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From Joseph Schmidt <joseph_schmid...@yahoo.com>
Subject Re: AW: Some features - was: "Re: [VOTE] Propose Click for Graduation" by Gabor.
Date Sat, 18 Apr 2009 11:24:35 GMT
> May I defend my points?
Sure. Sorry if I wasn't specific enough :).

> CSS templating:
> It think dynamically generated CSS files are acceptable and they work 
> wonderfully.
> They allow to change border colors background colors, background images 
> on the fly.
> 
> Example:
> input {
>  border-color: $objectStyle.borderColor;
>  border-width: 1px;
>  border-style: solid;
> }
> 
> 
> body{
>  background-image: url($context/content?id=1&file=101&cat=0);
>  background-repeat: repeat;
> }
I understand you point, and technically you are right :).
However, here's the deal with CSS (what I've heard from CSS experts - 
I'm just a newbie :) ):
- CSS is very very hard to get it right for the most user, even
if it's static. As a proof is the majority of websites that are butt 
ugly - users simply can't get it right. Even if CSS is "smart" and 
cascaded, and like a scripting language, etc, etc, users barely get it.
- making it dynamic, just complicates the whole mess with an order of 
magnitude.
This is why so many experts recommend not to use CSS frameworks at all
(at most a good CSS Reset file), but not CSS frameworks or dynamic tricks.

In case of Click what you describe it is still simply possible with:
- a #parse(myCSS_template.vm) to include those changing variables in the 
body, or
- I saw the in trunk (as of Click 2.1), there's a CSSStyle class that 
allows this even simpler without #parse().


> XML files and RSS files:
> RSS and list like XML files can be generated with templating too.
> ...
> 
> Here are the living sitemap examples. 
> (The sitemap xml is requested as html so the browser will display it as 
> html.
> Please open the source in the browser to be able to see the xml.)
> http://217.114.115.252/sitemap.htm?cat=346
> http://217.114.115.252/sitemap.htm?cat=883
> http://217.114.115.252/sitemap-index.htm
Sorry, now I see the sitemap :). I expected to browser to render
it nicely :). It's looking good.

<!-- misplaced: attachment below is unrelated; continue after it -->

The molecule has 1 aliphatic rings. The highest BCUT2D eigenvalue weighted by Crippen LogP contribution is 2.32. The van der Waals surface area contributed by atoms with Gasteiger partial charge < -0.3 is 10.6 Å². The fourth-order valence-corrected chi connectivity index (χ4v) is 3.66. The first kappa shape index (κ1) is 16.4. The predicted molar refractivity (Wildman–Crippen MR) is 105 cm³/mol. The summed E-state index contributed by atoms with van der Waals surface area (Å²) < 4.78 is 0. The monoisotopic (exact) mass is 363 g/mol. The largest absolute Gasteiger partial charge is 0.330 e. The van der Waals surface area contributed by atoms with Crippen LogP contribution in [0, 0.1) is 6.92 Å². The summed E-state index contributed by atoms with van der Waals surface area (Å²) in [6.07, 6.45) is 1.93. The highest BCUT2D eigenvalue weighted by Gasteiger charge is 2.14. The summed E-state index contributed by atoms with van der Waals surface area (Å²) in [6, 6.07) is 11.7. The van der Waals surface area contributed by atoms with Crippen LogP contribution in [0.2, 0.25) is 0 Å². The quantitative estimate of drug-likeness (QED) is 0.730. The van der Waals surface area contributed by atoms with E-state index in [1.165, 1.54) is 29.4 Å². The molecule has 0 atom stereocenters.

> Javascript templating.
> Sometimes javascript components need several configuration parameters. 
> These configuration parameters could be supplied by objects placed in 
> the context.
Now you could do this with the equivalent of CSSStyle mentioned above, 
called JSScript (or the old way using inside the page body those elements)

> In general any kind of textual content (except json) can be served by 
> templating mechanism.
> It may not be efficient to create custom control for everything.
Now I see the big picture :).
Basically you want to use Click as a templating framework, but Click is 
*not* that: Click is *using* a templating framework like Velocity.

I think Click is a Page and Component oriented framework (and it should 
remain so). In the case of your requests, in Click those should be 
Controls not Pages, so no extension changes are required.

Also, if you want so much other extensions, URLRewrite filter should be 
a much better choice:
http://tuckey.org/urlrewrite/
You could have a rule that changes the extension for a file like:
/dynamic-css.htm    to be rewritten (in and out) to
/dynamic.css
so that to the browser to appear with the right extension.

Or you can combine the rule that with directory convention to apply it 
on many many files at once:
/css/file_xxx.htm -> /file_xxx.css
/js/file_xxx.htm -> /file_xxx.js
/xml/file_xxx.htm -> /file_xxx.xml

Here's another short article how to clean URLs with URLRewrite:
http://takezoe.blogspot.com/2008/10/url-rewrite-filter-make-clean-url-on.html
So in your case, instead of having:
/shop/details.htm?id=001
with such a rule, the rule could look like: /shop/details/001.htm
(or /shop/details/001 - without extension like Rails)

thanks,
Joseph.


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